You can buy a DVD or a book anywhere and bring it back home, but you will rarely be able to legally download that same movie from a website in the very same country. This is not so much a technical problem, but rather a legal and social one – content is still licensed on national level rather than European, and it remains difficult to gain access to different language versions of the same content irrespective of the user’s whereabouts.

Similarly, many cultural items such as books, paintings, sheet music, music recordings, motion pictures, etc. cannot even be accessed domestically (not to mention Europe-wide) since the rights are either unresolved or entirely unaccounted for.

The latter are the so-called ‘orphan works’, which are technically copyrighted but where it is impossible to identify any person who actually holds the rights.

The EU-sponsored Europeana project is a large-scale initiative to overcome these issues by collecting legally cleared digitized cultural content from many (mostly public) Member State organisations or cross-border thematic collaborations, and cross-referencing them by context.

At the same time, online content is increasingly threatened by the Fort Knox problem. Data are aggregated under the auspices of an ever smaller number of large-scale organisations such as Google, Apple, or Amazon, to name only a few.

The infamous example of Amazon deleting because of rights issues, of all things, George Orwell’s novel 1984 from Kindle readers who had stored a legally acquired copy, shows quite alarmingly what might happen. Imagine that one entity could delete all copies of a physical book worldwide at will by a mere mouse click!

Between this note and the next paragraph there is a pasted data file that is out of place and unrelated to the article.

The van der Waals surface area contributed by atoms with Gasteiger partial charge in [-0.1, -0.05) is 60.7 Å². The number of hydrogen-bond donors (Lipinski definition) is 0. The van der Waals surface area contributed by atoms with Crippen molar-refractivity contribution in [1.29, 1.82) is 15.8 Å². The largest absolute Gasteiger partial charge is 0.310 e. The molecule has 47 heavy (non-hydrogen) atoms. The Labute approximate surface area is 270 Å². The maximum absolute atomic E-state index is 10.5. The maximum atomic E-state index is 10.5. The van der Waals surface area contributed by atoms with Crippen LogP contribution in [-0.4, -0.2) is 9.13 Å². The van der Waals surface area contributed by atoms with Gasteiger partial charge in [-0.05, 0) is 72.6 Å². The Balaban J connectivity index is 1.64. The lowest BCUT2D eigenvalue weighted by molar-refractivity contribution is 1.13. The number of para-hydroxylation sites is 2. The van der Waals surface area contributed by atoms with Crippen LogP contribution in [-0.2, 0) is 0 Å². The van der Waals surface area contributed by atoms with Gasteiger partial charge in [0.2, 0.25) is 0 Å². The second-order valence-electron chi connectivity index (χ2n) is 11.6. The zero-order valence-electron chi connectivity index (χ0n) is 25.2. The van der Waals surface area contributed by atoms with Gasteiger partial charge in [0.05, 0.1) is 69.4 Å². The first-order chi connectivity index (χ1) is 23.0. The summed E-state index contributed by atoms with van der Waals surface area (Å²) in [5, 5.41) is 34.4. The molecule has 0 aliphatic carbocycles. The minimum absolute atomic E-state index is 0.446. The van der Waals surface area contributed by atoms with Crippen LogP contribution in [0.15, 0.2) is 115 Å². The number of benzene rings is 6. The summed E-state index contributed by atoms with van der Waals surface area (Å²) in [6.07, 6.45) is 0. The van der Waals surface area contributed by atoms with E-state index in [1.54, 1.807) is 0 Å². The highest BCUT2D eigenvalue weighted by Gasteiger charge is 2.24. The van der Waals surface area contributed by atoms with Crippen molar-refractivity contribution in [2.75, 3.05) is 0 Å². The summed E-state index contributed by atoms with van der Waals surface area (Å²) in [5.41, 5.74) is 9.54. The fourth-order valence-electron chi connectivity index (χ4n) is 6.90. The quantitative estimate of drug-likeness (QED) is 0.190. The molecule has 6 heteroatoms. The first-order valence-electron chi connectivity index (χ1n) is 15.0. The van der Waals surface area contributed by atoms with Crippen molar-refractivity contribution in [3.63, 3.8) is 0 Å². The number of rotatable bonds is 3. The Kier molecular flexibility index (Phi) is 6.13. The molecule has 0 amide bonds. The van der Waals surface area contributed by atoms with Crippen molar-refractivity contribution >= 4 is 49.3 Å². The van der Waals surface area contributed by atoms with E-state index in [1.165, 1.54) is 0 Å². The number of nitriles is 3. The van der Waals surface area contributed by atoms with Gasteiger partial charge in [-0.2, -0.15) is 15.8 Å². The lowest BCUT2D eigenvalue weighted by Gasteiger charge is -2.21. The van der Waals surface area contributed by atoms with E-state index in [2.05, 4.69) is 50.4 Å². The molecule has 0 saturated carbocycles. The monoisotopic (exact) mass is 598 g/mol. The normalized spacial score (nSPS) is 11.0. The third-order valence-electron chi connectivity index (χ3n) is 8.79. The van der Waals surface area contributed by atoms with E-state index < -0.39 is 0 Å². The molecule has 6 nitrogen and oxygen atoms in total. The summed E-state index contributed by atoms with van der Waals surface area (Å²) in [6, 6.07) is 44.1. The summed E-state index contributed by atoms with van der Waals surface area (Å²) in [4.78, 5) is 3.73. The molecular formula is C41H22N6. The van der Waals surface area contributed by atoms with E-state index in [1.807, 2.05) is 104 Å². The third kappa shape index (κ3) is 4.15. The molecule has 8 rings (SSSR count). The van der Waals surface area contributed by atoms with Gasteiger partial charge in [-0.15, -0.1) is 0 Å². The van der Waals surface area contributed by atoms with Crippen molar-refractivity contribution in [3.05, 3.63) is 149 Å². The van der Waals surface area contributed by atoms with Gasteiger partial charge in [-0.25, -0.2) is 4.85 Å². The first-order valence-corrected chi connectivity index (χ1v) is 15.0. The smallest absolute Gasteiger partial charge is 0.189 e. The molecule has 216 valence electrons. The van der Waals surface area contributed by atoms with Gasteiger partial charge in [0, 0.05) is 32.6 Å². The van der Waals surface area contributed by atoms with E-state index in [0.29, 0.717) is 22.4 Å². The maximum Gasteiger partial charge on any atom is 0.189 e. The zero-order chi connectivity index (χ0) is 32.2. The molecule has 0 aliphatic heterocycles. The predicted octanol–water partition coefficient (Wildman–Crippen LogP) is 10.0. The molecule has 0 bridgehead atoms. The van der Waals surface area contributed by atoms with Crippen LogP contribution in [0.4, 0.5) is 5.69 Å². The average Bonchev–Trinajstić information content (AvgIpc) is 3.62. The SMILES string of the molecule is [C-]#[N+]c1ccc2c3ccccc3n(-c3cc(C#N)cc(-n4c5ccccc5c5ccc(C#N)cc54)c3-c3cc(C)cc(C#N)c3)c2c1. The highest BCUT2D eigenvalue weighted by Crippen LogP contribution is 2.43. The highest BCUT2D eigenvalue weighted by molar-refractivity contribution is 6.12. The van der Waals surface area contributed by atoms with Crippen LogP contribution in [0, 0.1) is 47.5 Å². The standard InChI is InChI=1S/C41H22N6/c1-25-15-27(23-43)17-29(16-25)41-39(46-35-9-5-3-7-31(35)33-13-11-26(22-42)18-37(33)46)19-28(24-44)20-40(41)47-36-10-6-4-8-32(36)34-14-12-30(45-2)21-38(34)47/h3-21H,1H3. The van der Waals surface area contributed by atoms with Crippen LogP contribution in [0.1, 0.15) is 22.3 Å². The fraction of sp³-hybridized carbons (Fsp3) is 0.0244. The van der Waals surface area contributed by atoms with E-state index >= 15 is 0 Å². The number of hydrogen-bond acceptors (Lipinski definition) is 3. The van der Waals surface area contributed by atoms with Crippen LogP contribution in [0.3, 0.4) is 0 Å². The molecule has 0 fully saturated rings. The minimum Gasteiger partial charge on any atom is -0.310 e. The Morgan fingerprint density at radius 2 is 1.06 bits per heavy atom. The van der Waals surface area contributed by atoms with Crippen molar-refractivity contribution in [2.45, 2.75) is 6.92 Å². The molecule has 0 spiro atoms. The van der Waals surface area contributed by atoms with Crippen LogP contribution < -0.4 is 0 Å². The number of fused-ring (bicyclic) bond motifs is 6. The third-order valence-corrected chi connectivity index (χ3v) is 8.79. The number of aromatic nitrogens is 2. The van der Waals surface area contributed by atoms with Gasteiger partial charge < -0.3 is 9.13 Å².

However well justified and ultimately inconsequential Amazon’s decision about this particular ebook may have been, the incident just goes to show that invaluable data may be lost forever. This may happen just because a single authoritarian government orders its erasure for political reasons, or because the keeper of the file suddenly turns ‘evil’, experiences a trivial thing as a technical breakdown, or goes bankrupt.

Therefore, content storage and control, particularly of any material that is already in the public domain or destined to go there in the future, must be as widely distributed as possible.

While it is highly laudable for example, that Google systematically scans and stores books from university libraries, none of the participating libraries should let Google hold the only electronic copy of their books.

Security and privacy

In addition to all the above, there are overarching concerns related to security and privacy in the ICT area, and they overlap with the other main tenets – or sometimes even run contrary to them.

Cyber crime and hacker attacks on the infrastructure or individual devices must be combated without compromising the principles of a free network, standards, and interoperability.

Freedom of information must be balanced against the right to privacy, and while the former requires safeguarding that stored data remain accessible, the latter may even entail that information gets intentionally deleted for good.

Security of supply and integrity of the infrastructure need technical provisions which may be at odds with commercial or law enforcement interests. Online communications of importance and sensitive data transfers must be trustworthy and authentic.

Spam, viruses and other nuisances must be neutralised – all without rendering ICT networks and components too inconvenient and cumbersome to use. The list goes on.

Please return for the second installment of this report (published Wednesday 27 October, 2010), where I discuss the Digital Agenda’s background in the European Union’s policy. Part two will be accompanied by a downloadable summary of the actual Digital Agenda Stakeholders Day.